19 May 2010

journeys in, & with a tin


before i went to oregon, i asked them to wait on going through my mother's things. i wanted to help sort through it all, touch what was hers, find my way in this new version of my life. i also wanted to make sure that i brought back the things i most wanted.

once there, however, i was extremely overwhelmed. not only by the emotion tangled with the task i'd set for myself, but by the sheer volume of things. my mother wasn't technically a hoarder, but she sure did have a lot. what's more, lot consisted of things i love: books, antiques, sewing & craft supplies.

at first i followed my brother around, looking through the things he'd set aside, or wanted to show me. soon though i wandered, on my own, into my mother's studio. i just stood there, staring at everything, thinking wow. how was i going to do this? how in the hell was i going to go through her things, choose what i wanted, then walk away from it all? from her? forever?

silent tears poured down my face, as i faced the over-stuffed sewing room. just as i was about to fall to pieces, i saw it. the tin. the one you see in the photo up there. her tin. i cannot recall a time in my life where that wasn't in her studio, filled with all sorts of interesting bits & bobs. i saw it & the world around me melted into silence; the kind you see in movies. i knew in that moment that i had to have the tin. i also knew i could do this.

in the days that followed we sorted through their home. my father, brother, sister-in-law & i went through my mother's belongings, looked at old photos, shared memories, laughed, & cried. it was harder than i could have ever imagined, but we did it. we began the long journey of saying good-bye.

in the end i chose to limit what i took for my own: some jewelry, photos, books, odds & ends, & that tin.

that's a photo of the tin's interior. my mother & i were very different people; quite often we did not get along because of this. what you see in that tin is a bit of what did connect us - the things that make a person swoon. in my family, i am now alone. there is nobody left who loves the things i love. who understands the pull of old things, the passion for creating, nor the driving need to write it all down.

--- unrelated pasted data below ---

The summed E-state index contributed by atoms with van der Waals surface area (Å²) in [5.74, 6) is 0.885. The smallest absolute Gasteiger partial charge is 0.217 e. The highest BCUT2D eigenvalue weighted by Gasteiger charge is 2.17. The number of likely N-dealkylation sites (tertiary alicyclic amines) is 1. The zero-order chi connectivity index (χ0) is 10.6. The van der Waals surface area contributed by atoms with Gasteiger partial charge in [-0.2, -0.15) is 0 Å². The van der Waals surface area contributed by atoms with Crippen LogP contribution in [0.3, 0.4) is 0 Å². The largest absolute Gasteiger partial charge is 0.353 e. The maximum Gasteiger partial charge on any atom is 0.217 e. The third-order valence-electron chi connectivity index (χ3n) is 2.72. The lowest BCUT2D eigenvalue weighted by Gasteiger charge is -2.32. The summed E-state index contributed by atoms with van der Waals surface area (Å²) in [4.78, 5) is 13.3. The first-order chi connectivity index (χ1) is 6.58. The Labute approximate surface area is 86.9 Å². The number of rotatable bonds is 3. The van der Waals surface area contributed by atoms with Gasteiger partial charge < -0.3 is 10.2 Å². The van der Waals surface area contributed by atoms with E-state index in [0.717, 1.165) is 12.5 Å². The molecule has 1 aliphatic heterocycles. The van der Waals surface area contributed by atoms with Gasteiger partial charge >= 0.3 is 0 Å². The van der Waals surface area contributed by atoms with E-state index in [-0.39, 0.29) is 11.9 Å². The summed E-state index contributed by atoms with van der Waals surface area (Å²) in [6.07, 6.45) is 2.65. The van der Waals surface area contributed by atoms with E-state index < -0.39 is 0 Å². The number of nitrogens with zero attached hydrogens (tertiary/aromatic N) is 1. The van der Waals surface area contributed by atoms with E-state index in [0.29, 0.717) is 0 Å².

in the days leading up to my mother's passing, i imagined all the things that would change. what i didn't realize was that everything changes. how i see things, what i think, who i am in the world! all of it changed the moment she took her last breath.

funny, isn't it? how much can be found
in a battered, old tin?



The Sitting Tree said...

I'm envisioning a new life emerging from the contents of your beautiful tin~ Lucky to be the recipient of all that love.

busterandboo said...

Such a beautiful old tin. This post brought me back to 1983, and the days following my mother's passing. My brother and I went through her house, and I kept few things. At the time I was living in an apartment, and was still young. I often yearn for things we sold or gave away. and you're right - you become a new person.
With hugs to you on this journey.

Naturalearthfarm said...

Blessings on your new journey - such a beautifully written post.
Warm wishes, Tonya

Spryte said...


EvesLittleEarthlings said...

Those tin contents look like what I would find at my mom's house. And more and more I find items like that in my own stash!
In many respects, we carry our mothers within us and that essence is revealed more and more as the years pass.

Anonymous said...

i may not appreciate the things that connected you to your mother - but i and we as a family are here for you and can learn to love those things.
It is a beautiful expression and window into the wife i know and who you are.

kat said...

thank you friends, for such lovely words of support & comfort.

manlyman? why are you posting anonymously? silly man. i love you too.

Anonymous said...

Deep, touching and sad. :( Hugs

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